BEIJING, July 13 -- China unveiled a plan on Sunday encouraging government organs to buy more new energy vehicles, which has been hailed as a move to fight pollution and drive the slowly growing new energy car market.
From 2014 to 2016, new energy vehicles will account for no less than 30 percent of newly purchased cars in state organs, according to the plan jointly released by the National Government Offices Administration (NGOA), the National Development and Reform Commission, the Ministry of Finance, the Ministry of Science and Technology, and the Ministry of Industry and Information Technology.
The plan also applies to government organs and public institutions in regions where controlling small particle emissions has become a challenging task in the fight against pollution, an NGOA spokesman said.
The number of new energy vehicles will account for at least 15 percent of new cars in 2014 for local government departments and public institutions in the Beijing-Tianjin-Hebei region, the Yangtze River Delta, and the Pearl River Delta.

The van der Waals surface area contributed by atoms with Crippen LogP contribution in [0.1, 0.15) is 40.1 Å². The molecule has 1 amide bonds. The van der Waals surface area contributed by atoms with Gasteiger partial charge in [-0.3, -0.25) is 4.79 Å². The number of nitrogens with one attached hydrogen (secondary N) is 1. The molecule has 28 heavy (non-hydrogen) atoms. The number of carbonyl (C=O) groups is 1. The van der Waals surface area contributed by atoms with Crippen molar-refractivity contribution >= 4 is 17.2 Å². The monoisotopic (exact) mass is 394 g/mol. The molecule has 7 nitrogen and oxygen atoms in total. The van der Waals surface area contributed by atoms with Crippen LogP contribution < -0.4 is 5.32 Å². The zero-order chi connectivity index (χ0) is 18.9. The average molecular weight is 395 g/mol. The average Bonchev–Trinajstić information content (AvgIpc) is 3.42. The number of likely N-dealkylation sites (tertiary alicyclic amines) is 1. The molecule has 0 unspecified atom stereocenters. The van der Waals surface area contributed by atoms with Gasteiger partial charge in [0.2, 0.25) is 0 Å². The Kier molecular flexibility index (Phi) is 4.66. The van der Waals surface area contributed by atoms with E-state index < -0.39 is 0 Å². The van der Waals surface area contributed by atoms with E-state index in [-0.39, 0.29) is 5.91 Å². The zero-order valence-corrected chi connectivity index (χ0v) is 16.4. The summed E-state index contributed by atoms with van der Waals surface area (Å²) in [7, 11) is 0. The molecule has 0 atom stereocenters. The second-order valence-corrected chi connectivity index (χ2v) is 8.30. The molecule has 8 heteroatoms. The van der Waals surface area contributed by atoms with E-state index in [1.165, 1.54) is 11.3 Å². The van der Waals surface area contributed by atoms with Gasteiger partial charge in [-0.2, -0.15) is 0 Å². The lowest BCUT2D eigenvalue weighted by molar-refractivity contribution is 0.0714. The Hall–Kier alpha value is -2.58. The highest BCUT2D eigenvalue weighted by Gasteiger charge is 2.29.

The percentage will be raised year by year in government organs, public institutions and organizations that are wholly or partially supported by government funds, according to the spokesman.
To implement the plan, the central government promised to offer subsidies for new energy vehicles priced less than 180,000 yuan (29,000 U.S. dollars) and ordered local governments to build more facilities for the use of new energy vehicles.
The ratio of charging interfaces to new energy vehicles should be no less than 1:1. Government organs and public institutions will add new energy vehicle-only parking space. Preferential policies will be introduced in the car plate lottery and auction of new energy vehicles, according to the plan.